Wednesday, July 23, 2014

New Comics Day

   Here's what I picked up today:

- Alien Legion #2 - Under attack!

- Batman #33 - The final question!

 Elfquest: The Final Quest #4 - Pushed to the limit!

- Flash #33 - Racing through time.

- Groo vs Conan #1 - About. Danged. Time!

- Invaders #8 - Searching for an old friend.

- Original Sin #5.2Thor's searching for his sister.

- Ragnarok #1 - Walt Simonson? I'm there.

- Saga #21 - Married sex.

- Star Trek City on the Edge of Forever #2 - Kirk and Spock, time travellers. 

- Superman #33Two Supermen!

- Tomb Raider #6 - Back on the island of death.

- Wonder Woman #33 - War of the gods!

   And that's it! 

The Classics - Superman's Girlfriend Lois Lane #63

   I have to admit that I occasionally buy the silliest comics for no good reason.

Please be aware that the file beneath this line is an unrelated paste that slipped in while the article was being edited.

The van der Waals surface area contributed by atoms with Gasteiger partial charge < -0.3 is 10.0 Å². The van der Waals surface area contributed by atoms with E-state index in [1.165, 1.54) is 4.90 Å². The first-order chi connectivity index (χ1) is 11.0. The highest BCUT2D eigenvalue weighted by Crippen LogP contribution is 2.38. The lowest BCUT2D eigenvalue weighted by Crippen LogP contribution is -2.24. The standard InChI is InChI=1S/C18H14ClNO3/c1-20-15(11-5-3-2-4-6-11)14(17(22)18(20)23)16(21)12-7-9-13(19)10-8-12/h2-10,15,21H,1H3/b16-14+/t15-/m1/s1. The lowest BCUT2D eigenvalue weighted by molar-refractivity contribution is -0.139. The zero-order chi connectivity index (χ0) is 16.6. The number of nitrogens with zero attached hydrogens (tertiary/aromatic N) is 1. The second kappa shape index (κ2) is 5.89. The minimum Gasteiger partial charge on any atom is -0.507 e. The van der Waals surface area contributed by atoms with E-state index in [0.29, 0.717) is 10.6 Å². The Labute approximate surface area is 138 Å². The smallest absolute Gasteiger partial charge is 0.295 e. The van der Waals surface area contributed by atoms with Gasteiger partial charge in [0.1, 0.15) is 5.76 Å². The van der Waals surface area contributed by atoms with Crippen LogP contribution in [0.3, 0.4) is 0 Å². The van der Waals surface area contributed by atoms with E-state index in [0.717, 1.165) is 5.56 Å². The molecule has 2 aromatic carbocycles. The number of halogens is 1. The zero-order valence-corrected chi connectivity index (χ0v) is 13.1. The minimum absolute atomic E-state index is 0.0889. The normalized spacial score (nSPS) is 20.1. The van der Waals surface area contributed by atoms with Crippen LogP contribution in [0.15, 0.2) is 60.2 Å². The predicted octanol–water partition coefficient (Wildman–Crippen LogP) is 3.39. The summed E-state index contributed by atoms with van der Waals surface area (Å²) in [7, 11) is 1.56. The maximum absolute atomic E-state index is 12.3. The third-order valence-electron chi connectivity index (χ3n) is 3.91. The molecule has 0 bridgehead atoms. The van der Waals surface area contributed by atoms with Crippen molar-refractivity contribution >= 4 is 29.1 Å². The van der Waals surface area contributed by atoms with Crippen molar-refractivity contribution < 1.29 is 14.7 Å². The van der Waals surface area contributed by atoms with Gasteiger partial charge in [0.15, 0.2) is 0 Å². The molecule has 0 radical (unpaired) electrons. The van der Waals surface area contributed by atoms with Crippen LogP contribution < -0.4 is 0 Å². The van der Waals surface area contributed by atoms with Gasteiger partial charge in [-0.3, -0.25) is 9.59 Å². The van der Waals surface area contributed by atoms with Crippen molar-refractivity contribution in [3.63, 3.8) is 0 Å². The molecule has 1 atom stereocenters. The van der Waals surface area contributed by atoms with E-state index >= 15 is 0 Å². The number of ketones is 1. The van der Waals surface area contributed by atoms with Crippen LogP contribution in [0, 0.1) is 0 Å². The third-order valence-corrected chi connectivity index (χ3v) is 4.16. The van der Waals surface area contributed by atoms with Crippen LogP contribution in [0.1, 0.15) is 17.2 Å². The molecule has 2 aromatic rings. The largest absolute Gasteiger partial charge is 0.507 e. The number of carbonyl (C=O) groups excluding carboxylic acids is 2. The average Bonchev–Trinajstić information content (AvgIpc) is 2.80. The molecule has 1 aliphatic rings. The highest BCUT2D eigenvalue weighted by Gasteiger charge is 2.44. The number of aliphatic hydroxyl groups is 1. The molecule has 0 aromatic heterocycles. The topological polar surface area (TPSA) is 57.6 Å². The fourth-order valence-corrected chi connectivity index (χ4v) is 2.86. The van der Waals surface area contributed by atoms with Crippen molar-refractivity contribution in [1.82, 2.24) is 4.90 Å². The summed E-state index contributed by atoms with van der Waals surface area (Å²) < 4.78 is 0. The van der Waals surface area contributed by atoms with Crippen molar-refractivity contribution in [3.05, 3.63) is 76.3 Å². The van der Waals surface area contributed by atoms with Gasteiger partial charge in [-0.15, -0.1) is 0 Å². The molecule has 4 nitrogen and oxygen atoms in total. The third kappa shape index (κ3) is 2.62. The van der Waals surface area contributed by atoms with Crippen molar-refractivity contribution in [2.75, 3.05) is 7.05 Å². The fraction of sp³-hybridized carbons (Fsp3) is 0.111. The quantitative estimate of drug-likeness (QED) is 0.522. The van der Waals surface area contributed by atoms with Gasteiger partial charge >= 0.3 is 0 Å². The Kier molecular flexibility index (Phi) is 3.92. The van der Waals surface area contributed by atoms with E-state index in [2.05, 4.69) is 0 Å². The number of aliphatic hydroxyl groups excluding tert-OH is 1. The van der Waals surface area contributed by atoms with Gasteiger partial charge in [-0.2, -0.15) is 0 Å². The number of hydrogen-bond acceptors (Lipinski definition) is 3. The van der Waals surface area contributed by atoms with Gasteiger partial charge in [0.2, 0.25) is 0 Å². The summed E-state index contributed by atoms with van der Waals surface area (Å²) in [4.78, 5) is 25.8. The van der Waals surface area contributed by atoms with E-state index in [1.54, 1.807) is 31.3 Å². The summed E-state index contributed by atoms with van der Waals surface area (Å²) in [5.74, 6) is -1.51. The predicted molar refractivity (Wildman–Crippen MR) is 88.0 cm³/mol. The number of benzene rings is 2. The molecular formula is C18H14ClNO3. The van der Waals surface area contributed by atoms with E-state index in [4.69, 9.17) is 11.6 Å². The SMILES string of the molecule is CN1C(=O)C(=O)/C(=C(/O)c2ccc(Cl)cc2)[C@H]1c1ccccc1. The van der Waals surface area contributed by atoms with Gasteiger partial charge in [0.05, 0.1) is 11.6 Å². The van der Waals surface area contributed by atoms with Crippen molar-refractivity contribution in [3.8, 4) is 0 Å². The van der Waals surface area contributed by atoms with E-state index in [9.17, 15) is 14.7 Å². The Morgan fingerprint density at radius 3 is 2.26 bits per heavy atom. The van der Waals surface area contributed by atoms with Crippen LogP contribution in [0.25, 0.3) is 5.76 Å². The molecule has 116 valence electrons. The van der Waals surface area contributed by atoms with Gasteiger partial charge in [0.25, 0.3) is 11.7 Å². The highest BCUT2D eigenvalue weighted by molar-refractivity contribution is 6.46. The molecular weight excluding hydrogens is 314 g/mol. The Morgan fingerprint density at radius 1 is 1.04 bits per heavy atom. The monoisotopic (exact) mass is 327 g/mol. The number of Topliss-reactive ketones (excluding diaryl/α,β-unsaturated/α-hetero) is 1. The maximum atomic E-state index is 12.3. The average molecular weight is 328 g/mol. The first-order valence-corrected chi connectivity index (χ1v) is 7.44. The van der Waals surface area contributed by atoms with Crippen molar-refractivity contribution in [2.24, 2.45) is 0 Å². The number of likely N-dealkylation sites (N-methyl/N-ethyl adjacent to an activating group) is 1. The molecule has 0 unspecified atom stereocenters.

For example, last weekend I stopped in a local comics shop. Looking through the back issues, I found this issue of Lois Lane, a comic I never followed or cared much about (no offense to those who love the series - I'm just being honest).

   But when I read the dialogue and the caption, I laughed - and I knew I had to buy it.

   On the cover, we see Superman walking out of the traditional Daily Planet stock room, saying, "I'll tell you why I'll never marry you, Lana or you, Lois! Who wants a wife so stupid she doesn't realize I'm Superman when I take off my Clark Kent glasses?"

   The caption says, "Could Superman's 'Clark Kent' disguise fool you... all of the time... or even some of the time? So how can he keep on fooling the world? Here is the story we have never dared publish before!"

   Superman has a reputation from the Silver Age (this issue was published in 1966) of being, frankly, a jerk toward Lois and Lana, using dirty tricks to preserve his secret identity. Hard to imagine him being much more of a heel than he is here, telling his love interests that they're stupid.